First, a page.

Setting Healthy Boundaries in Your Marriage

Setting healthy boundaries in your marriage might seem like an uncomfortable topic to discuss, but setting expectations and limitations can help minimize arguments, affairs, and even potential divorce.

Setting Healthy Boundaries in Your Marriage

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I’m going to tell you a secret: I failed miserably at my first marriage. I married my first husband on my 20th birthday while living in the UK. At that age, I had the life experience of a fruit fly. I went into the union with absolutely no boundaries. I can’t recall a single time we talked openly or seriously about what we would and would not tolerate. Three short years into the marriage, we were falling apart. My ex-husband had a very lengthy affair with a co-worker. She was also married and had a child.

I’m now 15 years post divorce. I’m remarried to an amazing man and we have two beautiful children. At nearly 40 years old, I can tell you I’ve learned a lot about setting healthy marital boundaries and why they are so important. First, let’s take a quick look at what boundaries are and are not.

Boundaries are:

  • An imaginary line in the sand that you and your partner agree not to cross
  • A clear picture of what you will and will not tolerate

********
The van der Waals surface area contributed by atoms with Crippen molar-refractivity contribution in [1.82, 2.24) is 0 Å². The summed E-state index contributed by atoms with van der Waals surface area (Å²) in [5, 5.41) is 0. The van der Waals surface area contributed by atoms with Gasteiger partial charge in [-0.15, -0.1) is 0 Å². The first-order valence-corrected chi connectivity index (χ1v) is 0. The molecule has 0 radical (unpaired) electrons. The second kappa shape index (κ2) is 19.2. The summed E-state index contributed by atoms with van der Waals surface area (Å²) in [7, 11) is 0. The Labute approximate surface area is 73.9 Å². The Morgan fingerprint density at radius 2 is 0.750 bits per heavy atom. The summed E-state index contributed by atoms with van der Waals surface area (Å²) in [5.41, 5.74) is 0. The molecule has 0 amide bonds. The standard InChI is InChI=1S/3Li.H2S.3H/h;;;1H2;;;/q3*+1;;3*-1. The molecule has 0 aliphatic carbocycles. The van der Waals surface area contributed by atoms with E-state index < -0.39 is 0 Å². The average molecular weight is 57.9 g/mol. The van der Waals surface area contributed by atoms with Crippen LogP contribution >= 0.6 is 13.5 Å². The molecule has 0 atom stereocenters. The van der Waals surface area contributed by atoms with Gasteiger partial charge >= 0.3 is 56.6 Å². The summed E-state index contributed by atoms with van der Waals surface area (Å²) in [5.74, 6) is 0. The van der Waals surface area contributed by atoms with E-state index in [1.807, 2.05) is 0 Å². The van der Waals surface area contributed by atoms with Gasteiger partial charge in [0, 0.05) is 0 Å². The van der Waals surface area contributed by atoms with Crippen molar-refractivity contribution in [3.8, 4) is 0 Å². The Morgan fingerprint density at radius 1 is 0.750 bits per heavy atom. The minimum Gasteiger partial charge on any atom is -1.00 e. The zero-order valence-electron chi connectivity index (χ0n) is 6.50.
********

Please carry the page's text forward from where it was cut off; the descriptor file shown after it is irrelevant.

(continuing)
• A definition of what you consider right and wrong
  • A  way of saying “no” in advance to something deemed inappropriate
  • A way of protecting yourself

Boundaries are not:

  • A way to manipulate your spouse
  • A way to “keep score”
  • An uneven balance of power between spouses

Sexual Boundaries

My mother had a saying. “The devil will do anything to get you into bed before you’re married and he’ll do everything to keep you out of bed once you’re married.” It’s true. As soon as you’re married it feels like there is something working against you, particularly with your sex life. Children, responsibilities, work can all get in the way of having a healthy sex life. You’ll have to prioritize date nights and intimacy.

I don’t believe in setting a bunch of boundaries when it comes to sex except to keep it loving, safe, secure and respectful.